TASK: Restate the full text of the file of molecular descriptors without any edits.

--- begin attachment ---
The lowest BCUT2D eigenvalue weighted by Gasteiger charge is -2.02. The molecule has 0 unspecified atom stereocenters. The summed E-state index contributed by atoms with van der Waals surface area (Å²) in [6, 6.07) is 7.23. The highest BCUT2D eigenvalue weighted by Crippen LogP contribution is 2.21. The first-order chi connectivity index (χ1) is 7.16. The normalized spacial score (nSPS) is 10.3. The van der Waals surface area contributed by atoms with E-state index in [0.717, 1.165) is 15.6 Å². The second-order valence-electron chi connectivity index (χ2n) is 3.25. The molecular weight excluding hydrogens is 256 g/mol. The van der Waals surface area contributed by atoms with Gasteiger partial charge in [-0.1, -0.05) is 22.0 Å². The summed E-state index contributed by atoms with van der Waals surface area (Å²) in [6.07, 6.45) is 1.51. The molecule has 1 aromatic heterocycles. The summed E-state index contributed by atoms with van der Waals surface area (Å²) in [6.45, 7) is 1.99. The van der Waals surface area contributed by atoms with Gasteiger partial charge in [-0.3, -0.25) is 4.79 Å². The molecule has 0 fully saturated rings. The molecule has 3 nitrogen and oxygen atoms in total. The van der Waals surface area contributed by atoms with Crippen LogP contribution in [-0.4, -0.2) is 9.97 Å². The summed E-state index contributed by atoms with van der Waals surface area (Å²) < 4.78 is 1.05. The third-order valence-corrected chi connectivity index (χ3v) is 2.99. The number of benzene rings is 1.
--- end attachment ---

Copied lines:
The lowest BCUT2D eigenvalue weighted by Gasteiger charge is -2.02. The molecule has 0 unspecified atom stereocenters. The summed E-state index contributed by atoms with van der Waals surface area (Å²) in [6, 6.07) is 7.23. The highest BCUT2D eigenvalue weighted by Crippen LogP contribution is 2.21. The first-order chi connectivity index (χ1) is 7.16. The normalized spacial score (nSPS) is 10.3. The van der Waals surface area contributed by atoms with E-state index in [0.717, 1.165) is 15.6 Å². The second-order valence-electron chi connectivity index (χ2n) is 3.25. The molecular weight excluding hydrogens is 256 g/mol. The van der Waals surface area contributed by atoms with Gasteiger partial charge in [-0.1, -0.05) is 22.0 Å². The summed E-state index contributed by atoms with van der Waals surface area (Å²) in [6.07, 6.45) is 1.51. The molecule has 1 aromatic heterocycles. The summed E-state index contributed by atoms with van der Waals surface area (Å²) in [6.45, 7) is 1.99. The van der Waals surface area contributed by atoms with Gasteiger partial charge in [-0.3, -0.25) is 4.79 Å². The molecule has 0 fully saturated rings. The molecule has 3 nitrogen and oxygen atoms in total. The van der Waals surface area contributed by atoms with Crippen LogP contribution in [-0.4, -0.2) is 9.97 Å². The summed E-state index contributed by atoms with van der Waals surface area (Å²) < 4.78 is 1.05. The third-order valence-corrected chi connectivity index (χ3v) is 2.99. The number of benzene rings is 1.